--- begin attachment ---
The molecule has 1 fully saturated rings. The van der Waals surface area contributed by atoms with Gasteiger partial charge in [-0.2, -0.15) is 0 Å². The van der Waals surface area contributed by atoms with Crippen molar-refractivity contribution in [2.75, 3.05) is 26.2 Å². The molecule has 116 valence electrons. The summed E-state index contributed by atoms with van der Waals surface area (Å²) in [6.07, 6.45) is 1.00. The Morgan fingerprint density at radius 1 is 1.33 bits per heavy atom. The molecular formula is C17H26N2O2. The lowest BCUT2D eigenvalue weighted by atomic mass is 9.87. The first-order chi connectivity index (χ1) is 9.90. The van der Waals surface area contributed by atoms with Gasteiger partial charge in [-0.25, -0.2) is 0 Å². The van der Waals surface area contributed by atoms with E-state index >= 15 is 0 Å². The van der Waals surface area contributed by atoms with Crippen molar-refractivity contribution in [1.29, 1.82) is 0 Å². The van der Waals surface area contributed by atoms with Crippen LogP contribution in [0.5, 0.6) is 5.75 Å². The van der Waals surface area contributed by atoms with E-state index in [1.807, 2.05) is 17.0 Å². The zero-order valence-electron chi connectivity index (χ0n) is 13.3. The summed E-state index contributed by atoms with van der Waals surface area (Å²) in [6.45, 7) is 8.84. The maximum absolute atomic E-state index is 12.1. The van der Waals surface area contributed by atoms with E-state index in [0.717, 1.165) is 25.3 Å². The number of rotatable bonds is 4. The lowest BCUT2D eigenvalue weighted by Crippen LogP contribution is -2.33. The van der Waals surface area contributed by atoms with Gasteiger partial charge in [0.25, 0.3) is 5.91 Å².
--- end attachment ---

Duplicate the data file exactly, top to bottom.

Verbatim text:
The molecule has 1 fully saturated rings. The van der Waals surface area contributed by atoms with Gasteiger partial charge in [-0.2, -0.15) is 0 Å². The van der Waals surface area contributed by atoms with Crippen molar-refractivity contribution in [2.75, 3.05) is 26.2 Å². The molecule has 116 valence electrons. The summed E-state index contributed by atoms with van der Waals surface area (Å²) in [6.07, 6.45) is 1.00. The Morgan fingerprint density at radius 1 is 1.33 bits per heavy atom. The molecular formula is C17H26N2O2. The lowest BCUT2D eigenvalue weighted by atomic mass is 9.87. The first-order chi connectivity index (χ1) is 9.90. The van der Waals surface area contributed by atoms with Gasteiger partial charge in [-0.25, -0.2) is 0 Å². The van der Waals surface area contributed by atoms with E-state index >= 15 is 0 Å². The van der Waals surface area contributed by atoms with Crippen molar-refractivity contribution in [1.29, 1.82) is 0 Å². The van der Waals surface area contributed by atoms with Crippen LogP contribution in [0.5, 0.6) is 5.75 Å². The van der Waals surface area contributed by atoms with E-state index in [1.807, 2.05) is 17.0 Å². The zero-order valence-electron chi connectivity index (χ0n) is 13.3. The summed E-state index contributed by atoms with van der Waals surface area (Å²) in [6.45, 7) is 8.84. The maximum absolute atomic E-state index is 12.1. The van der Waals surface area contributed by atoms with E-state index in [0.717, 1.165) is 25.3 Å². The number of rotatable bonds is 4. The lowest BCUT2D eigenvalue weighted by Crippen LogP contribution is -2.33. The van der Waals surface area contributed by atoms with Gasteiger partial charge in [0.25, 0.3) is 5.91 Å².